Therefore understanding the true characteristics of complex wake flows at the wall cannot be identified. The small Field of view (FOV) makes it hard to understand the full nature of the flow field. It is possible in future research to stitch high magnification images together to provide a detailed description of a broader flow field. This technique makes it easier to choose an optimum pulse duration between images in PIV since the velocity gradient will remain small.

By magnifying PIV images at smaller flow features very slow recirculation at the near wall, and primarily the grooves, can be resolved. Small recirculation areas exist within each of the individual riblets of probes (G, H) and (I) have also been observed. By analysing the stream lines, the flow does not protrude from all of the grooves; this is due to the fact that some of the flow from the grooves travel through the Z Plane. Through the correlation process of PIV this then leads to lower velocities within the plane. 3D- PIV can take advantage of this producing more accurate depictions of the spanwise wake flow.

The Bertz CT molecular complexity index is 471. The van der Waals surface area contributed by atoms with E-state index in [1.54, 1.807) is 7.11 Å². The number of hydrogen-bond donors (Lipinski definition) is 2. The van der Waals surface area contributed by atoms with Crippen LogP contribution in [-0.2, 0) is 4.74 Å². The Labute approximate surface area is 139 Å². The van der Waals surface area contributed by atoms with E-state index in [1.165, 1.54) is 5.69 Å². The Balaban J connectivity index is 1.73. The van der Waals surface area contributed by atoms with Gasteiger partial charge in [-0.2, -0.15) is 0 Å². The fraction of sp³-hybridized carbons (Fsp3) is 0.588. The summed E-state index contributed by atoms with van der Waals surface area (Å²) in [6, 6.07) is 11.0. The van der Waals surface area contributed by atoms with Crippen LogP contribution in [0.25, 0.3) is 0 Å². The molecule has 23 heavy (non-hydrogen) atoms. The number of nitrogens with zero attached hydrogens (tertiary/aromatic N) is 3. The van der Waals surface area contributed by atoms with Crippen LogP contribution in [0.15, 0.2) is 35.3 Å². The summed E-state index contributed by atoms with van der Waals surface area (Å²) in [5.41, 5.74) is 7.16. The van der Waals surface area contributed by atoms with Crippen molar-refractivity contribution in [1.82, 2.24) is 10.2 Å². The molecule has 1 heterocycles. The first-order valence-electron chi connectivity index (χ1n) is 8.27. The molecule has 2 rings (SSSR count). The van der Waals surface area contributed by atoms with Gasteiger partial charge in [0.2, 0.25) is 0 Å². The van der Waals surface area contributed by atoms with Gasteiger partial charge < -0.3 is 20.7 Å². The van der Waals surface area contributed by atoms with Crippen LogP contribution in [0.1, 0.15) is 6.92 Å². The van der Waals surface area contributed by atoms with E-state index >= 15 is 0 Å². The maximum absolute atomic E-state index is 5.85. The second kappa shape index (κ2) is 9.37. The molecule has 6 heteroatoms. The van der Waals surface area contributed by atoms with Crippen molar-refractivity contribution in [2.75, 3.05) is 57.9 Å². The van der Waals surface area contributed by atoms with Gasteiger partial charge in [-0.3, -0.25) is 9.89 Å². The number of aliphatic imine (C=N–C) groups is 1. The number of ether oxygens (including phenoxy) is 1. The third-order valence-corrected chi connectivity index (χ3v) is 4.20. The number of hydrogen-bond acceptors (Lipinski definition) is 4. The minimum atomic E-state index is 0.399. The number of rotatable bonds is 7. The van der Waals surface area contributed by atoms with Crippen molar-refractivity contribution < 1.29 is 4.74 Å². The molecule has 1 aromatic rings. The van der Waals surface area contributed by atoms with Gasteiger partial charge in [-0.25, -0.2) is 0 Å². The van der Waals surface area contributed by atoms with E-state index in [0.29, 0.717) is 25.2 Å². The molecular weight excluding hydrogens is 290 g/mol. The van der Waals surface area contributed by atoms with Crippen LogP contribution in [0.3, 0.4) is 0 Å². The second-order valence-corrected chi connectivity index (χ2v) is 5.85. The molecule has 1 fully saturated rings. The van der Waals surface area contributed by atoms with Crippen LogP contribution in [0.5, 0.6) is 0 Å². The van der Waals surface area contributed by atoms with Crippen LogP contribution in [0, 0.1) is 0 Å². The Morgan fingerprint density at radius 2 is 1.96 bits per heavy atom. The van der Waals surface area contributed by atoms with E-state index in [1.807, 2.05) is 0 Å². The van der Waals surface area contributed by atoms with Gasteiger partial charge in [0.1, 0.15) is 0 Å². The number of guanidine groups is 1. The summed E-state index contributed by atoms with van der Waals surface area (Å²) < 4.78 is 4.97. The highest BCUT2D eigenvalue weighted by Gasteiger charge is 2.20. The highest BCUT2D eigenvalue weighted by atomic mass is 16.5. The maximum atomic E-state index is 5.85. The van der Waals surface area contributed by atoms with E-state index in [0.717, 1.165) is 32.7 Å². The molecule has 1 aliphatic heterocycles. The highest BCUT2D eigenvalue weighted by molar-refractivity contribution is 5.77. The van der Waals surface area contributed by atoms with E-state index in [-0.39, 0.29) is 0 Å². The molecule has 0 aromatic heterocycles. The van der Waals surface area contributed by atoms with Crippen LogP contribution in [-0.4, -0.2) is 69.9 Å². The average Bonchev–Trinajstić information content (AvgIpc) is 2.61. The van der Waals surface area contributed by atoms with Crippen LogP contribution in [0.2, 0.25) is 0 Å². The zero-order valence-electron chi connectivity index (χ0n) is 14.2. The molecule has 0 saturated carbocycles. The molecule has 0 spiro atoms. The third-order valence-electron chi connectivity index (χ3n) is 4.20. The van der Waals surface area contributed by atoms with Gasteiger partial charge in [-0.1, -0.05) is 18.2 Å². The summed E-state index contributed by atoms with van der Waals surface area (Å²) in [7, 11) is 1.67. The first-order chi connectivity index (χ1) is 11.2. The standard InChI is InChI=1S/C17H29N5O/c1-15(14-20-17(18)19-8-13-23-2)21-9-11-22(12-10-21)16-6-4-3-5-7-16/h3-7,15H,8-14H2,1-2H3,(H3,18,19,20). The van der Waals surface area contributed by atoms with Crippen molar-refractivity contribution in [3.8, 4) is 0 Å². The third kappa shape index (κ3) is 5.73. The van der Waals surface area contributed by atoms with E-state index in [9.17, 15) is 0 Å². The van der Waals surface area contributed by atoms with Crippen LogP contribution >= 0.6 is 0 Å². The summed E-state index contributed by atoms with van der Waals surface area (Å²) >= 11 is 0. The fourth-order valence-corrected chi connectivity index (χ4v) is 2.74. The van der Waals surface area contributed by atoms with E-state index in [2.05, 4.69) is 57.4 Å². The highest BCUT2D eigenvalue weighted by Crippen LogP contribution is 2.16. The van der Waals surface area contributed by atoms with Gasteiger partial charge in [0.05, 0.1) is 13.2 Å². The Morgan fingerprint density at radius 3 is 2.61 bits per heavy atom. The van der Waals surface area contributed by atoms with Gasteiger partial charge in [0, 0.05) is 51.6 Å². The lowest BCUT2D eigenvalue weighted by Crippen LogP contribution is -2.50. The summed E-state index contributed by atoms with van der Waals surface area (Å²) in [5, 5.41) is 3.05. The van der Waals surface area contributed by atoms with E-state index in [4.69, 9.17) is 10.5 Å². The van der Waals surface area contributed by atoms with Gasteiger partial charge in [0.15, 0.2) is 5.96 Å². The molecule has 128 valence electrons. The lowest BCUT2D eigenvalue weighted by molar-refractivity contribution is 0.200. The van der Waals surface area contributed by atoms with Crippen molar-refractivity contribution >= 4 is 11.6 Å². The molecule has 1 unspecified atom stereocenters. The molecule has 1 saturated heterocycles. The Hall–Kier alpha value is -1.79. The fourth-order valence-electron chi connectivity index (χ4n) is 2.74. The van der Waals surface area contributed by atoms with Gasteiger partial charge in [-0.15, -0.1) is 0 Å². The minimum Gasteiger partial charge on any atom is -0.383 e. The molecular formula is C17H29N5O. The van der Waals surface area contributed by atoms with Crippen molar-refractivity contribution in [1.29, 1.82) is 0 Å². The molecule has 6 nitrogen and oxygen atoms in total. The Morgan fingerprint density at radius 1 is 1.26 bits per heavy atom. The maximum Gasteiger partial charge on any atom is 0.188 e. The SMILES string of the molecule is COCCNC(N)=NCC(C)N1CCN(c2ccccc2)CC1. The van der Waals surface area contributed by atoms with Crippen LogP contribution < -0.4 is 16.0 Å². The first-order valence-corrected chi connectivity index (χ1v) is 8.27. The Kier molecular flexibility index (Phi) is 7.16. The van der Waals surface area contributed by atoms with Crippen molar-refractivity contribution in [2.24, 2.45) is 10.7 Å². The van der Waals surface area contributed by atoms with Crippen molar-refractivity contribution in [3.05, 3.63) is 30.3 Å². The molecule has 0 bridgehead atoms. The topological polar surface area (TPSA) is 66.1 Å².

The focus of this study is to describe the effectiveness of high magnification PIV for spanwise fluid structure interaction within spray flow. The idea is to determine spray around various structure types to describe changes in flow features. The use of PIV is a quantifiable tool which enables whole flow velocity mapping. By magnifying the FOV it is able to reduce the velocity gradient within an image making the spatial measurement more accurate. It has been observed within this study that by changing the surface geometry by millimetres, the wake flow field within a chaotic multiphase system produces different characteristics. It is noted that the position of the FOV can have an effect on the flow field; However, this has been controlled by taking 150pairs of images over 75seconds of spraying. These images are then averaged to portray time independent results. The flow features for each geometry variant have been fully resolved describing different characteristics for each. It is evident that even small helical grooving within a circular cylinder can channel the flow within the direction of the thread this effect if quickly dissipated. Effects like these are not fully resolved when producing PIV upon the entire probe length. The size of the FOV can also allow the features within each horizontal groove to be identified, describing recirculation. The use of high magnification PIV allows details within the flow to be resolved more effectively. The flows through grooves and near wall flows can be easily identified. The technique allows a better understanding of localised flow systems within complex flow regimes.